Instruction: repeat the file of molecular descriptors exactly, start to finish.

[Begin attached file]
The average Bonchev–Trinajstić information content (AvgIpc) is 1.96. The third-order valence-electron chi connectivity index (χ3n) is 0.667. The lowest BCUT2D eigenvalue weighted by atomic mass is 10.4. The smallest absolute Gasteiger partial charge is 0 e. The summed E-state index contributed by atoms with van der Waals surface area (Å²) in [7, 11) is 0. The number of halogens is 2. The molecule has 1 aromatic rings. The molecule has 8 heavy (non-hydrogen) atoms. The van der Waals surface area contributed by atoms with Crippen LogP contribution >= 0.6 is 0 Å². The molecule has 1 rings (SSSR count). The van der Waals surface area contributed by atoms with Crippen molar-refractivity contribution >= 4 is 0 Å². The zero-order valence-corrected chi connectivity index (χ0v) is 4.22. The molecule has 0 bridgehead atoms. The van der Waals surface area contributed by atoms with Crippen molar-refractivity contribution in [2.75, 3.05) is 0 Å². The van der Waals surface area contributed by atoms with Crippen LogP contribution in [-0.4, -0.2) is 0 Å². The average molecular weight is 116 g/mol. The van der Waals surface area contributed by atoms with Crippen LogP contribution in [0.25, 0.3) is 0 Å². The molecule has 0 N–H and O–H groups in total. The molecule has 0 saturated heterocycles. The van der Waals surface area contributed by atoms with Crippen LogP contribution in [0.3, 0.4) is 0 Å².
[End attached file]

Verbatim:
The average Bonchev–Trinajstić information content (AvgIpc) is 1.96. The third-order valence-electron chi connectivity index (χ3n) is 0.667. The lowest BCUT2D eigenvalue weighted by atomic mass is 10.4. The smallest absolute Gasteiger partial charge is 0 e. The summed E-state index contributed by atoms with van der Waals surface area (Å²) in [7, 11) is 0. The number of halogens is 2. The molecule has 1 aromatic rings. The molecule has 8 heavy (non-hydrogen) atoms. The van der Waals surface area contributed by atoms with Crippen LogP contribution >= 0.6 is 0 Å². The molecule has 1 rings (SSSR count). The van der Waals surface area contributed by atoms with Crippen molar-refractivity contribution >= 4 is 0 Å². The zero-order valence-corrected chi connectivity index (χ0v) is 4.22. The molecule has 0 bridgehead atoms. The van der Waals surface area contributed by atoms with Crippen molar-refractivity contribution in [2.75, 3.05) is 0 Å². The van der Waals surface area contributed by atoms with Crippen LogP contribution in [-0.4, -0.2) is 0 Å². The average molecular weight is 116 g/mol. The van der Waals surface area contributed by atoms with Crippen LogP contribution in [0.25, 0.3) is 0 Å². The molecule has 0 N–H and O–H groups in total. The molecule has 0 saturated heterocycles. The van der Waals surface area contributed by atoms with Crippen LogP contribution in [0.3, 0.4) is 0 Å².